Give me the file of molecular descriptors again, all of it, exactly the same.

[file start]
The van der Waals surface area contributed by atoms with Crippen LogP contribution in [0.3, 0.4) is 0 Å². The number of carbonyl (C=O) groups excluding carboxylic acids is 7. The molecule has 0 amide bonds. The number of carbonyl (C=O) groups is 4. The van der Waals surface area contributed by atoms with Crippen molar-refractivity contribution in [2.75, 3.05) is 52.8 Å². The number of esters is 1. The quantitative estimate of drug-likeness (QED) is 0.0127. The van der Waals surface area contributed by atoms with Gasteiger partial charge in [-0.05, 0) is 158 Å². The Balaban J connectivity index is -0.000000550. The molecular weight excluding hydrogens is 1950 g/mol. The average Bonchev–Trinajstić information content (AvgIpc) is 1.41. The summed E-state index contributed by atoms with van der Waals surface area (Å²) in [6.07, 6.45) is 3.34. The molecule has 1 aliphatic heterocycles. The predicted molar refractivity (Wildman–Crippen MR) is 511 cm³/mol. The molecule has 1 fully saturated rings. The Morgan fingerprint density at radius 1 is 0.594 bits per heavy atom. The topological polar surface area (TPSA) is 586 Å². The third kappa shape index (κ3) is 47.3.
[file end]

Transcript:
The van der Waals surface area contributed by atoms with Crippen LogP contribution in [0.3, 0.4) is 0 Å². The number of carbonyl (C=O) groups excluding carboxylic acids is 7. The molecule has 0 amide bonds. The number of carbonyl (C=O) groups is 4. The van der Waals surface area contributed by atoms with Crippen molar-refractivity contribution in [2.75, 3.05) is 52.8 Å². The number of esters is 1. The quantitative estimate of drug-likeness (QED) is 0.0127. The van der Waals surface area contributed by atoms with Gasteiger partial charge in [-0.05, 0) is 158 Å². The Balaban J connectivity index is -0.000000550. The molecular weight excluding hydrogens is 1950 g/mol. The average Bonchev–Trinajstić information content (AvgIpc) is 1.41. The summed E-state index contributed by atoms with van der Waals surface area (Å²) in [6.07, 6.45) is 3.34. The molecule has 1 aliphatic heterocycles. The predicted molar refractivity (Wildman–Crippen MR) is 511 cm³/mol. The molecule has 1 fully saturated rings. The Morgan fingerprint density at radius 1 is 0.594 bits per heavy atom. The topological polar surface area (TPSA) is 586 Å². The third kappa shape index (κ3) is 47.3.